The Tribunal agreed with HMRC, and it found it crucial that the actors and performers received no feedback from the audience at DQ’s live event. The audience cannot convey their reactions and responses to the actors and performers hence a different experiential event for both parties. The Tribunal upheld HMRC’s decision and concluded that the live events are not a ‘theatrical performance’ in terms of Group 13, Schedule 9 VATA 1994, and therefore it is not VAT exempt.

Constable Comment: This case considered the cultural VAT exemption which is often a complex area of VAT. In order to avoid under declaring VAT, it is crucial that the relevant conditions for VAT exemption are satisfied and if there is any ambiguity we would recommend seeking professional advice.

3. Strike out application

In this case the Tribunal considered HMRC’s appeal to strike out Vistry Homes Ltd’s (current representative member of the Vistry VAT group) appeal on the grounds that the principle of cause of action estoppel, issue estoppel and abuse of process apply in respect of the appeal.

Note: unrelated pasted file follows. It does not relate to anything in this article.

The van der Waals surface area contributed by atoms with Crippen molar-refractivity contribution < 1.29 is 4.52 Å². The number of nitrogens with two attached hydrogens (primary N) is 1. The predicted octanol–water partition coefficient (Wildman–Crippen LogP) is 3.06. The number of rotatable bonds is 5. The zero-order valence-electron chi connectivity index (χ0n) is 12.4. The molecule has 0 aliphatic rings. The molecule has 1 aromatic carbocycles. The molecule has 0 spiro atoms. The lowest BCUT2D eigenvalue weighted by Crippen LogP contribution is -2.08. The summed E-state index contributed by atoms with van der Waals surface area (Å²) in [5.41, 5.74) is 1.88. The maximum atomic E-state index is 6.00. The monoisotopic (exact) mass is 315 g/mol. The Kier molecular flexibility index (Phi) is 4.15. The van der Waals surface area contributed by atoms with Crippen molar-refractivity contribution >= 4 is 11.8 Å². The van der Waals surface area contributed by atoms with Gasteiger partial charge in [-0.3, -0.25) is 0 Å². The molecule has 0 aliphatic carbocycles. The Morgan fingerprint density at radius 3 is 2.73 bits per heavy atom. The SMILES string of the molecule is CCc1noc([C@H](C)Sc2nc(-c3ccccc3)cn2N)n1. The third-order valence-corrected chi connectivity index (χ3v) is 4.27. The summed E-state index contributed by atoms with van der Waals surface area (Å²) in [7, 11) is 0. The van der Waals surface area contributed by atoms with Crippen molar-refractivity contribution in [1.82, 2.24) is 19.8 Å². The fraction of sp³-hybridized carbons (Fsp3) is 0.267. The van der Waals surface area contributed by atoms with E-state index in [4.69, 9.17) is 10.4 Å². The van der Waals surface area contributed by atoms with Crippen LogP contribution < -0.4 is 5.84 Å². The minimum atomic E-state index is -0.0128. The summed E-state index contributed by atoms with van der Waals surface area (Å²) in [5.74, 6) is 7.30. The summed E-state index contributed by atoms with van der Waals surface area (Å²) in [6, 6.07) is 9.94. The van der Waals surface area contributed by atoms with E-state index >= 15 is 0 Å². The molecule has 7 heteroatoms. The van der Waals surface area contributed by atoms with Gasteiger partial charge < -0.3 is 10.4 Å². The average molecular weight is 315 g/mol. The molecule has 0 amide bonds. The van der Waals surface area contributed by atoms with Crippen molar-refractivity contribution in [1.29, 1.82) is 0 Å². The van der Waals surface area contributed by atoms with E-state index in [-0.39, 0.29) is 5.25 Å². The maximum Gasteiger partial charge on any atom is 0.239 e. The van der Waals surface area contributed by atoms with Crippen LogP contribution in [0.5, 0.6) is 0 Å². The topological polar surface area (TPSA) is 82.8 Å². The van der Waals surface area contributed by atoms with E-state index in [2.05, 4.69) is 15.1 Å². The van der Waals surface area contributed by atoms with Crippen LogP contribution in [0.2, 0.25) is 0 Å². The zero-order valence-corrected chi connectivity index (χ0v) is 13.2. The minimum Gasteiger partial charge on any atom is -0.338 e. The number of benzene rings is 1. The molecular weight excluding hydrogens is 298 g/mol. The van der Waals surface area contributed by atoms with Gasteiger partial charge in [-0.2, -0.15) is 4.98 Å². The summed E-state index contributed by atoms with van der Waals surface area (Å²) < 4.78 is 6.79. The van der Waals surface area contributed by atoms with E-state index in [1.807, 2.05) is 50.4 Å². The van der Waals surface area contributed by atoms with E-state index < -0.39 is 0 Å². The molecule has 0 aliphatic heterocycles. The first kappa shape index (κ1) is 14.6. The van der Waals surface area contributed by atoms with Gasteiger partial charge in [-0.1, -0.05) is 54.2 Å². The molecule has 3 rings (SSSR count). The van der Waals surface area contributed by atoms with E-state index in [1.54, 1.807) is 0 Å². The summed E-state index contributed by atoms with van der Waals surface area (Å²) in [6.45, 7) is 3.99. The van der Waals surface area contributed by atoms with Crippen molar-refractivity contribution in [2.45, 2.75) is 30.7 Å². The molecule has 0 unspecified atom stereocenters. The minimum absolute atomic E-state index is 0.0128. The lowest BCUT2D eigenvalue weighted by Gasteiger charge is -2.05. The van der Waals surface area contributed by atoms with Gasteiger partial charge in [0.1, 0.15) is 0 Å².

In 2018, Linden Limited (LL, previous representative member of the VAT group) made supplies of land with a back to back supply of construction services to Housing Associations (HA). LL treated this supply as a single indivisible supply which is zero rated for VAT purposes, however, HMRC took the view there was a separate supply of VAT exempt land and zero rated construction services. This decision was appealed (the 2018 appeal) and LL provided an example contract with the Merlin Housing Society Ltd (Merlin Agreement) to be considered. However, LL subsequently withdrew its appeal and therefore the matter was concluded in favour of HMRC.

However, in 2022 the Vistry VAT group wrote to HMRC to confirm in VAT periods during 2018-2019, it recovered input VAT on the basis that it entered into agreements with HA to make a single taxable supply for the construction of dwellings which included the land on which the dwellings were built, essentially applying a similar VAT treatment as LL previously. HMRC issued assessments for the input VAT and Vistry, following a statutory review upholding HMRC’s decision, appealed to the Tribunal (the 2022 appeal).